Australia’s Mixed Diagnosis

Credit booms generate economic and financial imbalances. The longer a boom lasts, and the more extreme the expansion, the greater these will be.

The results show up in balance sheets and income statements. Whether it’s an individual household, economic sector or the external position of a country, that entity’s financial statements tell the tale.

In Australia’s case, sectoral debt figures show remarkably divergent trends in credit growth.[1]

At 73.1%, non-financial business debt as a percentage of GDP is only 7% higher than in 1988. The high point in the intervening years was 85.6% in Sept 2007. General government debt (federal and state combined) actually declined, from 42.1% in 1988 to 22.7% now. Prior to the crisis, it hit a low of 13.4%.

The real action was in the household sector, where debt to GDP started at 42% in 1988 and is now 109.7%.

In international terms, Australia’s non-financial business debt is middle-of-the-pack, our government debt perhaps the lowest in the developed world but our households rank near the top. There are countries with higher levels (Switzerland, for example, at 118% in 2007), but there aren’t many of them. Continue reading “Australia’s Mixed Diagnosis”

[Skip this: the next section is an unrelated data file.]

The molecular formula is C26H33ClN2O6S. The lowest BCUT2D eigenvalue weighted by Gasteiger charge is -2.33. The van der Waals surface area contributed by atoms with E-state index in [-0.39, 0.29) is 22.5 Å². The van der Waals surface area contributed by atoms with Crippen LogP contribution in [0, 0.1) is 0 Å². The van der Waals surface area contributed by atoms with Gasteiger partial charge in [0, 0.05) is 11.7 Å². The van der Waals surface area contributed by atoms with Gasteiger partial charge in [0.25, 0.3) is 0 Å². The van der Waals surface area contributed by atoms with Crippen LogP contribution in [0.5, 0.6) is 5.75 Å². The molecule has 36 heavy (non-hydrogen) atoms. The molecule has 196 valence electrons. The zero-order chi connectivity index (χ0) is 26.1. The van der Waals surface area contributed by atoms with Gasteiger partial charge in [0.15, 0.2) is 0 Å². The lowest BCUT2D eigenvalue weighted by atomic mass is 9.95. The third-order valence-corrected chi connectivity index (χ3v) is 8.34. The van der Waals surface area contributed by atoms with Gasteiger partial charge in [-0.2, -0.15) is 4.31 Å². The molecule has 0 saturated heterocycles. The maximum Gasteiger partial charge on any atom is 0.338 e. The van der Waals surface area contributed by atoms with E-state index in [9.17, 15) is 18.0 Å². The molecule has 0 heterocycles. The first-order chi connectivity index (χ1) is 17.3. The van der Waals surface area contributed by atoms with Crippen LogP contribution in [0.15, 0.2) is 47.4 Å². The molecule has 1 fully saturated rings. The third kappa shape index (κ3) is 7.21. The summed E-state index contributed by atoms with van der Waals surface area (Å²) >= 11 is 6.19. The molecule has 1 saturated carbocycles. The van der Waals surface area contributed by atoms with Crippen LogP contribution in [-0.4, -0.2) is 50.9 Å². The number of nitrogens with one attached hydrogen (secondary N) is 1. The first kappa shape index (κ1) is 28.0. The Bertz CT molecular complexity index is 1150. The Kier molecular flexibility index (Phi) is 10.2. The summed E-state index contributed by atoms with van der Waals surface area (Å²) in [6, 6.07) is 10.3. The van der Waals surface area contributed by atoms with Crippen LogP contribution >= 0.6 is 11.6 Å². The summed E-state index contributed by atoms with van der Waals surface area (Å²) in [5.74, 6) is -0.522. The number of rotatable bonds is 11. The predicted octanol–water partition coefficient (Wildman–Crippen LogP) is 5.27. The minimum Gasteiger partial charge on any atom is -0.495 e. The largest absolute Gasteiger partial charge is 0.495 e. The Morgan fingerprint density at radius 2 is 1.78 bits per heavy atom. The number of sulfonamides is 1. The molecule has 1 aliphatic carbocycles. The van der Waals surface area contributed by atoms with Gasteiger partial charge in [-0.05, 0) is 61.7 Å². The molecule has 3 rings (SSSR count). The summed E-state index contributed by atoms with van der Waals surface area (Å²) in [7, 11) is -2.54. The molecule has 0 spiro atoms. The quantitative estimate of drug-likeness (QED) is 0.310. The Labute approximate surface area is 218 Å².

‘Allo . . .

Another website dedicated to finance and economics?

Yes yes, I know. That very thought has long kept me from making such a foolish move.

So what tipped me over the edge? Well, two things.

First, early this year I finished a piece aimed at bringing the whole business of money and credit within the grasp of an intelligent lay reader. Not only how they’re created and why things have gone so terribly wrong, but also what a more sane and stable financial system might look like.

Even allowing for my bias, I was happy with it. Unfortunately, it fell into an awkward hole; much too short to be a book but too long to be sensibly published anywhere else. So, it went into the too hard basket.

What brought it out again was the second, and persistent, thing. Continue reading “‘Allo . . .”